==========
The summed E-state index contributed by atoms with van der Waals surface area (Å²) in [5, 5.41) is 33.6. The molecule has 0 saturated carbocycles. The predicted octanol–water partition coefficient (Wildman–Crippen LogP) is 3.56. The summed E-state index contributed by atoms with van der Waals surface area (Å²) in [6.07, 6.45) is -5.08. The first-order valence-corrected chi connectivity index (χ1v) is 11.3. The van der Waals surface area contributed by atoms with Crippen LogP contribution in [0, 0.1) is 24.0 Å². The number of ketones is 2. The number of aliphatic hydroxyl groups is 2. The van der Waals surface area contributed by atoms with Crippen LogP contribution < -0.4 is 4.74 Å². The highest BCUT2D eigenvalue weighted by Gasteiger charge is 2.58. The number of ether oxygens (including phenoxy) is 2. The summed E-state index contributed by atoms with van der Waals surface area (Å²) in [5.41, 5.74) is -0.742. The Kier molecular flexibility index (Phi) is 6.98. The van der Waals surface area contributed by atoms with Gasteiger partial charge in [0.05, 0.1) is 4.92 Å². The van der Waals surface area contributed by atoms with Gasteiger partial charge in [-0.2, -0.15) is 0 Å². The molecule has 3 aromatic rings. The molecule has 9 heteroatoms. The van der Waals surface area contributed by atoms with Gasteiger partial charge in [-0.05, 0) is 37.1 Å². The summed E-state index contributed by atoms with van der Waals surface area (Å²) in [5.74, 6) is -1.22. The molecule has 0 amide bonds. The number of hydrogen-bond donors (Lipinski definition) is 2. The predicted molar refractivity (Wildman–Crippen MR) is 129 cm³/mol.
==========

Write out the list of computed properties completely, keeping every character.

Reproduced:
The summed E-state index contributed by atoms with van der Waals surface area (Å²) in [5, 5.41) is 33.6. The molecule has 0 saturated carbocycles. The predicted octanol–water partition coefficient (Wildman–Crippen LogP) is 3.56. The summed E-state index contributed by atoms with van der Waals surface area (Å²) in [6.07, 6.45) is -5.08. The first-order valence-corrected chi connectivity index (χ1v) is 11.3. The van der Waals surface area contributed by atoms with Crippen LogP contribution in [0, 0.1) is 24.0 Å². The number of ketones is 2. The number of aliphatic hydroxyl groups is 2. The van der Waals surface area contributed by atoms with Crippen LogP contribution < -0.4 is 4.74 Å². The highest BCUT2D eigenvalue weighted by Gasteiger charge is 2.58. The number of ether oxygens (including phenoxy) is 2. The summed E-state index contributed by atoms with van der Waals surface area (Å²) in [5.41, 5.74) is -0.742. The Kier molecular flexibility index (Phi) is 6.98. The van der Waals surface area contributed by atoms with Gasteiger partial charge in [0.05, 0.1) is 4.92 Å². The van der Waals surface area contributed by atoms with Gasteiger partial charge in [-0.2, -0.15) is 0 Å². The molecule has 3 aromatic rings. The molecule has 9 heteroatoms. The van der Waals surface area contributed by atoms with Gasteiger partial charge in [-0.05, 0) is 37.1 Å². The summed E-state index contributed by atoms with van der Waals surface area (Å²) in [5.74, 6) is -1.22. The molecule has 0 amide bonds. The number of hydrogen-bond donors (Lipinski definition) is 2. The predicted molar refractivity (Wildman–Crippen MR) is 129 cm³/mol.